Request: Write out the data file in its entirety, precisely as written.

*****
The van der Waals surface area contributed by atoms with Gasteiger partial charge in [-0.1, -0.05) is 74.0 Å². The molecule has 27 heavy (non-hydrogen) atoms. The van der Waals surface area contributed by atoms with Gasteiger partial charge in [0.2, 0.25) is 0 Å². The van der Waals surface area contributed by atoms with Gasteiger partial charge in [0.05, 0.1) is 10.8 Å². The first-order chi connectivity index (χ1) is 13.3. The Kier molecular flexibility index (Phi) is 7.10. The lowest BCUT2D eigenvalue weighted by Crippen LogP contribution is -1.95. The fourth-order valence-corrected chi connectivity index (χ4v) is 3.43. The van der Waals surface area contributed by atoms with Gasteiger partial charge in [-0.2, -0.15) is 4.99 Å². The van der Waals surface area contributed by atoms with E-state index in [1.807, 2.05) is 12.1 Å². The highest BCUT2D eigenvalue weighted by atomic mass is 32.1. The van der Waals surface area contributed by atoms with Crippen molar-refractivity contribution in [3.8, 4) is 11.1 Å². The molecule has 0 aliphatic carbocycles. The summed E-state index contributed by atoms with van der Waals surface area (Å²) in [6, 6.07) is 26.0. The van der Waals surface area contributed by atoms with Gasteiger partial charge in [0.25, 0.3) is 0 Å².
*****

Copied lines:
The van der Waals surface area contributed by atoms with Gasteiger partial charge in [-0.1, -0.05) is 74.0 Å². The molecule has 27 heavy (non-hydrogen) atoms. The van der Waals surface area contributed by atoms with Gasteiger partial charge in [0.2, 0.25) is 0 Å². The van der Waals surface area contributed by atoms with Gasteiger partial charge in [0.05, 0.1) is 10.8 Å². The first-order chi connectivity index (χ1) is 13.3. The Kier molecular flexibility index (Phi) is 7.10. The lowest BCUT2D eigenvalue weighted by Crippen LogP contribution is -1.95. The fourth-order valence-corrected chi connectivity index (χ4v) is 3.43. The van der Waals surface area contributed by atoms with Gasteiger partial charge in [-0.2, -0.15) is 4.99 Å². The van der Waals surface area contributed by atoms with E-state index in [1.807, 2.05) is 12.1 Å². The highest BCUT2D eigenvalue weighted by atomic mass is 32.1. The van der Waals surface area contributed by atoms with Crippen molar-refractivity contribution in [3.8, 4) is 11.1 Å². The molecule has 0 aliphatic carbocycles. The summed E-state index contributed by atoms with van der Waals surface area (Å²) in [6, 6.07) is 26.0. The van der Waals surface area contributed by atoms with Gasteiger partial charge in [0.25, 0.3) is 0 Å².